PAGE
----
Purpose: To assess the quality of life (QoL) of children and adolescents in Kenya as rated by parents and youth themselves, and examine how QoL is related to emotional and behavioral problems (EBP). Method: QoL and EBP reports were obtained from 1022 Kenyan parents and 533 adolescents living in the country’s Central Province. Parents with children between 6 and 18 years completed the Pediatric Quality of Life Inventory (PedsQL) and the Child Behavior Checklist, while the adolescents (12–18) completed the PedsQL and the Youth Self-Report. Results: Parent-reported QoL in Kenyan youth was somewhat above that of US standardization samples, while levels of adolescent self-reports were well within the range of those from most high- and middle-income countries. Average adolescent girls’ self-reports were lower on all QoL scales than boys. QoL in children/adolescents with clinical to borderline levels of EBP (cf. multicultural norms, Achenbach and Rescorla, 2007) was lower than QoL in agemates with normal levels of EBP. Regression analyses indicated unique associations of QoL with parent-reported withdrawn/depressed, somatic complaints, attention problems, and aggressive behavior, and with adolescent self-reported somatic complaints, attention problems, and rule-breaking behavior. Conclusion: QoL levels were well within ranges of other countries. Moreover, associations of QoL with EBP indicated that those with borderline/clinical levels of EBP had a much lower QoL most notable for those with somatic complaints and attention problems. Mental health providers might focus on interventions that reduce EBP in Kenyan children and adolescents and simultaneously reduce the risk of lowered QoL.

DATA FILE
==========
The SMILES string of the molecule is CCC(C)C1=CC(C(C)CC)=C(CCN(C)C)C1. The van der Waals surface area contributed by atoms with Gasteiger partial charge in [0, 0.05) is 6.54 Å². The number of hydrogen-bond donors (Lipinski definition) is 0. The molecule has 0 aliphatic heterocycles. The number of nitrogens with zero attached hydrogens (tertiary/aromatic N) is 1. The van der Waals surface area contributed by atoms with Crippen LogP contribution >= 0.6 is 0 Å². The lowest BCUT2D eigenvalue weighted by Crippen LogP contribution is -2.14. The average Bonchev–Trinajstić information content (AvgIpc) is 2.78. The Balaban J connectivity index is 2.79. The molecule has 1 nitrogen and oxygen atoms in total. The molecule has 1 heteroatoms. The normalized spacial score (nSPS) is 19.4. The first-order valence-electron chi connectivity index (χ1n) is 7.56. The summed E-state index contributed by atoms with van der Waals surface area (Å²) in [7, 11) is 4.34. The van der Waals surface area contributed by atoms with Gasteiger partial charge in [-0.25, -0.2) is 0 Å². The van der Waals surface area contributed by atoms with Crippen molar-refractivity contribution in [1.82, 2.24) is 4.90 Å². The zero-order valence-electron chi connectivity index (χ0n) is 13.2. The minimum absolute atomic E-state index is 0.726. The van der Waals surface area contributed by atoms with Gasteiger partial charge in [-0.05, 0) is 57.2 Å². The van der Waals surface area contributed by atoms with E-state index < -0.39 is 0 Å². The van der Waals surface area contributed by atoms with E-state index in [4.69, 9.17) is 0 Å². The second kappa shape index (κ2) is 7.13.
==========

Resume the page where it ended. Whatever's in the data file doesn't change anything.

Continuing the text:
- Emotional and behavioral problems
- Quality of life